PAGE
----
It is a complete misconception that curry leaves solely fulfill the purpose of providing their characteristic aroma and flavor to the dishes they are added to. Curry leaves benefits the human body in so many unknown ways that the humankind has certainly lost count. This article is a humble attempt at articulating all the major ways curry leaves benefits the human body so that we can acknowledge the fact and start incorporating it in our diet.
Other names of Curry Leaves –
- Murraya Koenigii (Botanical name)
- Kariveppilai (Tamil)
Calories (energy) in Curry Leaves : 108 K.cal / 100 gm
Major Nutrients Present in Curry Leaves:
Following are the Health Benefits of Curry Leaves:
- Curry leaves are excellent for stopping diarrhea. The carbazole in curry leaves is excellent for diarrhea induced by castor oil and indirectly acts as an anti-diabetic.
Dieticians recommend chewing the leaves or ingesting the juices extracted from the leaves to cure diarrhea.
- Curry leaves possess mild laxative properties, which makes it possible for them to cure a number of gastrointestinal conditions including gas and indigestion.
For gastric issues,
- it is recommended to grind a couple of curry leaves, mix it with water, and lime juice. The drink provides instant relief to the patient.
- Adding curry leaves to buttermilk and drinking it on an empty stomach is believed to cure mainly patient with chronic digestion problems.
- Other than Vitamin C, Vitamin D and Vitamin E, curry leaves contain a large number of antioxidants.
These antioxidants curb the oxidative activity of free radicals released in the body during times of stress and provide relief to the body from the scavenging results of these free radicals.
- Curry leaves benefits you by increasing hair growth and strengthening the roots of your hair follicles.
Curry leaves are often dried and powdered to be left in a suspension of coconut oil by South Indian women to stimulate hair growth.
- Curry leaves benefit your eyesight due to the presence of significantly large amounts of Vitamin A.
The carotenoids, including beta-carotene present in curry leaves, can be easily converted to vitamin A by the human body.
- Curry leaves are a natural antibacterial agent and bear antifungal properties.
These properties have translated to its repeated use in tackling minor burns and cuts. Recent times have witnessed certain compounds extracted from curry leaves being used in a number of antibiotics.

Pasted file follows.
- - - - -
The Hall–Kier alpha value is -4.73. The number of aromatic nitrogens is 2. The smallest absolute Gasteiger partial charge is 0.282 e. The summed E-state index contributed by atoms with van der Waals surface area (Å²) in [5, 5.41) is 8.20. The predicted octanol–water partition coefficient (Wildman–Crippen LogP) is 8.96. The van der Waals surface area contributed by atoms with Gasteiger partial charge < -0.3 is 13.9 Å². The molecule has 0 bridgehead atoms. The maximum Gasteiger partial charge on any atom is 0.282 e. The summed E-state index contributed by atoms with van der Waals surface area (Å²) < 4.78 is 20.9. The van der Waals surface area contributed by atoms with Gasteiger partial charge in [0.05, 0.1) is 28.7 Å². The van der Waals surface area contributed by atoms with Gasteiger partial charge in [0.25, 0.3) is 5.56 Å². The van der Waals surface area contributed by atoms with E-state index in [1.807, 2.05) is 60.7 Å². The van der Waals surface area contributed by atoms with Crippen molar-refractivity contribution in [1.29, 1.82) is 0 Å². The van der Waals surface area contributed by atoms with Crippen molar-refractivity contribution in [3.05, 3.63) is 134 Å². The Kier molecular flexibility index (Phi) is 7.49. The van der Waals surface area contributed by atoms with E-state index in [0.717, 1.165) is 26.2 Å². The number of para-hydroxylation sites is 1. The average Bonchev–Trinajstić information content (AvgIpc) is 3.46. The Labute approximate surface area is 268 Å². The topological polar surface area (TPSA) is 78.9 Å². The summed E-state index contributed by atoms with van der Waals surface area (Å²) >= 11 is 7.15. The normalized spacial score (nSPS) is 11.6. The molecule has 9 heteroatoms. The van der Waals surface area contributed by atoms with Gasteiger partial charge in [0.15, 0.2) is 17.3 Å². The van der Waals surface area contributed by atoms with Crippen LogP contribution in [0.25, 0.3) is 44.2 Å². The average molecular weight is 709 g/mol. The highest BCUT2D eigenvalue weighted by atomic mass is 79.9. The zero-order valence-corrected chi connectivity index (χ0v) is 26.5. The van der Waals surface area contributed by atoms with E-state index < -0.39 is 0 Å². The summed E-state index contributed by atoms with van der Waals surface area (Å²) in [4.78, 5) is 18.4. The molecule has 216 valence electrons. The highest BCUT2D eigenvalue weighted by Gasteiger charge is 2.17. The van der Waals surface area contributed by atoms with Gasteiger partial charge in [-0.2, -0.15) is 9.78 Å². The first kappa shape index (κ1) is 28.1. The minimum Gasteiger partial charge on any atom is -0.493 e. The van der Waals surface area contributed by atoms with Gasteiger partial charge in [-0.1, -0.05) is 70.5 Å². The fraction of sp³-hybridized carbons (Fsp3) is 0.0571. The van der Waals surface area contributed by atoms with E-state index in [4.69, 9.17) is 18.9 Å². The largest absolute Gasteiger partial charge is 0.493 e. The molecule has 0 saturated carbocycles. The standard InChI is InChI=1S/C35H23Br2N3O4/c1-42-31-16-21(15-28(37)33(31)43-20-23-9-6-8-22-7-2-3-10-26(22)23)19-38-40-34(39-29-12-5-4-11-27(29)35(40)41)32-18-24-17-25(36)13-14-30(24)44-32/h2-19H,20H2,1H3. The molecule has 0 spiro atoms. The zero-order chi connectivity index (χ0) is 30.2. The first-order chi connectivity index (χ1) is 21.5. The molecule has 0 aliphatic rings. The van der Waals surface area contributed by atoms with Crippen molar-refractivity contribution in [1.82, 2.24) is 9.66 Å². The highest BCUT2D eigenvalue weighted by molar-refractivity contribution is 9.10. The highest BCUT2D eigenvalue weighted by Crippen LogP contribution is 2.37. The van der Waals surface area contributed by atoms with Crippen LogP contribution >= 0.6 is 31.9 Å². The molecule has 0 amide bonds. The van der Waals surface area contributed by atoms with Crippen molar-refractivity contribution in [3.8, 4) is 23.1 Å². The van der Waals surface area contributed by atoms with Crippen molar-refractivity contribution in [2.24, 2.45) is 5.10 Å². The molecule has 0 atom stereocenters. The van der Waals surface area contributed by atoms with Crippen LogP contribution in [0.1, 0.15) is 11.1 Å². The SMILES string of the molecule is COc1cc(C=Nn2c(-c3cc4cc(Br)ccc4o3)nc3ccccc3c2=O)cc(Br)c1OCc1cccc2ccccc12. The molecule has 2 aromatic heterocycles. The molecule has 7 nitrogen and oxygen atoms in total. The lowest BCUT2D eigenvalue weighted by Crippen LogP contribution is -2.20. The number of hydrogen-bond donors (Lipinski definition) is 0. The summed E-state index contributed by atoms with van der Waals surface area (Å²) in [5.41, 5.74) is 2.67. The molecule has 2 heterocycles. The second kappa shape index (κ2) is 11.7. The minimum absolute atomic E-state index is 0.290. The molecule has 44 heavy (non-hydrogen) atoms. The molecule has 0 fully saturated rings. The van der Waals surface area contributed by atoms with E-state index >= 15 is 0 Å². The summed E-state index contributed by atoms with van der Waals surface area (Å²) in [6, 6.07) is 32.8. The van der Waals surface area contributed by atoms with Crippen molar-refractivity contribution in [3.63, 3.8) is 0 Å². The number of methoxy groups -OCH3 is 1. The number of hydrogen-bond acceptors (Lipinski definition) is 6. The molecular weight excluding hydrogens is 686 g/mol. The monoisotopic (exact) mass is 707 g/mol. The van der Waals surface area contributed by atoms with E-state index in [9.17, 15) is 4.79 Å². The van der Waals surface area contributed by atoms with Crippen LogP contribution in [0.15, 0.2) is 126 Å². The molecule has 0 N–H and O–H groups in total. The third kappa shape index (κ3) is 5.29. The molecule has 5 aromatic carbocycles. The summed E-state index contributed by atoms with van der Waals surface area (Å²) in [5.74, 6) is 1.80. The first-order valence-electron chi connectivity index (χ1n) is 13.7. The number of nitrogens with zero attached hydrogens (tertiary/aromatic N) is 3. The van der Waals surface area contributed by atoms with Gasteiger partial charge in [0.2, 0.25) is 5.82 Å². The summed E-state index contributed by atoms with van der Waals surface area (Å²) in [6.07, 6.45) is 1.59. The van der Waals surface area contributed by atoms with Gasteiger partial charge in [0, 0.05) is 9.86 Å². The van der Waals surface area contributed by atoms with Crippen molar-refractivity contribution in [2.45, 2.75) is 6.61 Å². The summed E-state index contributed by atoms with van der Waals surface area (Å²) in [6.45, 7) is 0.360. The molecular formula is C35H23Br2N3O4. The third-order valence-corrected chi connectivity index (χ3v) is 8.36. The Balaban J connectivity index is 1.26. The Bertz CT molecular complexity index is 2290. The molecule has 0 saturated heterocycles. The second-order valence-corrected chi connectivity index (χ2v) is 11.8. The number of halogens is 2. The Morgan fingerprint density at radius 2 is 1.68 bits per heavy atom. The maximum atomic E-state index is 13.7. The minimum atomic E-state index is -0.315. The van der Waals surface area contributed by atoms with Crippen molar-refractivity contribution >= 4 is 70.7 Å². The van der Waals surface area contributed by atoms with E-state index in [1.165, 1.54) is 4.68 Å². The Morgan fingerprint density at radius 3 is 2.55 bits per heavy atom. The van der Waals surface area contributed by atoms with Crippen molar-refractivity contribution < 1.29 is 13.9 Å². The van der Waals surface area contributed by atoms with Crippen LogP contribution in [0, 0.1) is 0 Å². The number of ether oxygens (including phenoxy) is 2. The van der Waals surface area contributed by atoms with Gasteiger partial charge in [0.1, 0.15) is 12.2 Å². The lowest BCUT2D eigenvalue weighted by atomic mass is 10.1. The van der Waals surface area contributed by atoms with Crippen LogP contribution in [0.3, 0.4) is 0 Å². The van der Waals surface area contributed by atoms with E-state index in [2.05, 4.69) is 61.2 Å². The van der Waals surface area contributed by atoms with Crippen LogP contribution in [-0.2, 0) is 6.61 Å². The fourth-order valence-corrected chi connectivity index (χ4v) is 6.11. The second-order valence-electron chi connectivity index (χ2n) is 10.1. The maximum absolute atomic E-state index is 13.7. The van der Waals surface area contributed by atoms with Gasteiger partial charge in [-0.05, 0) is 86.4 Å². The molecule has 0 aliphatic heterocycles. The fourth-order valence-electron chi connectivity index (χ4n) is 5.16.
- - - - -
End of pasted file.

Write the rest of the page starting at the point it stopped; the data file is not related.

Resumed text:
- Liver, an organ that is highly prone to corrosion because of the modern lifestyle can be easily protected by ingesting curry leaves on an empty stomach. The damage caused to liver is largely due to the corrosive action of the free radicals released in the body during various detoxifying processes.
- Irritation, redness, inflammation, bruises, insect bites etc can be easily cured by applying a paste of curry leaves.
This ancient trick has been a part of the medieval cultures in the Indian subcontinent.
- When undergoing chemotherapy, the chromosomes of every cell exposed to the light stand at the chance of being genetically altered. This is again triggered by the action of free radicals. Consumption of curry leaves during that time frame helps the body to fight the generation of free radicals and thus prevent the resulting induced mutation.
- Curry leaves can help you lose weight effectively by altering the rate of absorption of fats. In other words, curry leaves also improve digestion and absorption pathways in the human digestive system. Since weight gain is one of the leading causes of diabetes, curry leaves indirectly stop the diseases from developing right at its roots.
- Other than strengthening hair follicles, curry leaves also prevent premature graying, cures dandruff, adds life to thin, limp hair and what not. Seems like curry leaves are the ultimate solution to all the hair care woes any woman has ever experienced.
Curry leaves are a magical condiment. It is high time we put these numerous ways curry leaves benefits us into practical use.
Image Credit: Wikimedia
Major Nutrients Present- Nutritive Value of Indian Foods from National Institute of Nutrition.
Last Published on : 2016/02/12